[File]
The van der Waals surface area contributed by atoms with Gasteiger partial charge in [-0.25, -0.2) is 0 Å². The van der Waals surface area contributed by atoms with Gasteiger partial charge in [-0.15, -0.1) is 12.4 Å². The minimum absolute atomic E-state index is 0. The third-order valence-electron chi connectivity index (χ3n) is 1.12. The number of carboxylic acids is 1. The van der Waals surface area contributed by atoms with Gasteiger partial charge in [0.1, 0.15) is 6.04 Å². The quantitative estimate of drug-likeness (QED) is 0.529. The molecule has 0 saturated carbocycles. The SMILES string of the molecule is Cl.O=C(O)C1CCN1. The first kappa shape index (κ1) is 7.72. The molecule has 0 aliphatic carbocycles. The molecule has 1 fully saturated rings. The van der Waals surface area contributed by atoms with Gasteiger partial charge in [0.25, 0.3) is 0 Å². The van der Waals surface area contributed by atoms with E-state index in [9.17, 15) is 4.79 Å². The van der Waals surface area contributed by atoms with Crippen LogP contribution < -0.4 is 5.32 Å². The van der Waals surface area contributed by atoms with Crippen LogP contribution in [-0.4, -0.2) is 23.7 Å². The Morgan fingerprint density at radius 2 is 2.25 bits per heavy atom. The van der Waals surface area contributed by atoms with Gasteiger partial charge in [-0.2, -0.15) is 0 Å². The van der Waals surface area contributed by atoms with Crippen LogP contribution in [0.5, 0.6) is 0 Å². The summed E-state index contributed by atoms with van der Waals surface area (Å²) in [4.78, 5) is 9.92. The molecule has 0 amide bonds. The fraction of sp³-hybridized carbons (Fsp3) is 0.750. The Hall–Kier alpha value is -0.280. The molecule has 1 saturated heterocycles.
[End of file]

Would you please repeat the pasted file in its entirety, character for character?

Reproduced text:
The van der Waals surface area contributed by atoms with Gasteiger partial charge in [-0.25, -0.2) is 0 Å². The van der Waals surface area contributed by atoms with Gasteiger partial charge in [-0.15, -0.1) is 12.4 Å². The minimum absolute atomic E-state index is 0. The third-order valence-electron chi connectivity index (χ3n) is 1.12. The number of carboxylic acids is 1. The van der Waals surface area contributed by atoms with Gasteiger partial charge in [0.1, 0.15) is 6.04 Å². The quantitative estimate of drug-likeness (QED) is 0.529. The molecule has 0 saturated carbocycles. The SMILES string of the molecule is Cl.O=C(O)C1CCN1. The first kappa shape index (κ1) is 7.72. The molecule has 0 aliphatic carbocycles. The molecule has 1 fully saturated rings. The van der Waals surface area contributed by atoms with Gasteiger partial charge in [0.25, 0.3) is 0 Å². The van der Waals surface area contributed by atoms with E-state index in [9.17, 15) is 4.79 Å². The van der Waals surface area contributed by atoms with Crippen LogP contribution < -0.4 is 5.32 Å². The van der Waals surface area contributed by atoms with Crippen LogP contribution in [-0.4, -0.2) is 23.7 Å². The Morgan fingerprint density at radius 2 is 2.25 bits per heavy atom. The van der Waals surface area contributed by atoms with Gasteiger partial charge in [-0.2, -0.15) is 0 Å². The van der Waals surface area contributed by atoms with Crippen LogP contribution in [0.5, 0.6) is 0 Å². The summed E-state index contributed by atoms with van der Waals surface area (Å²) in [4.78, 5) is 9.92. The molecule has 0 amide bonds. The fraction of sp³-hybridized carbons (Fsp3) is 0.750. The Hall–Kier alpha value is -0.280. The molecule has 1 saturated heterocycles.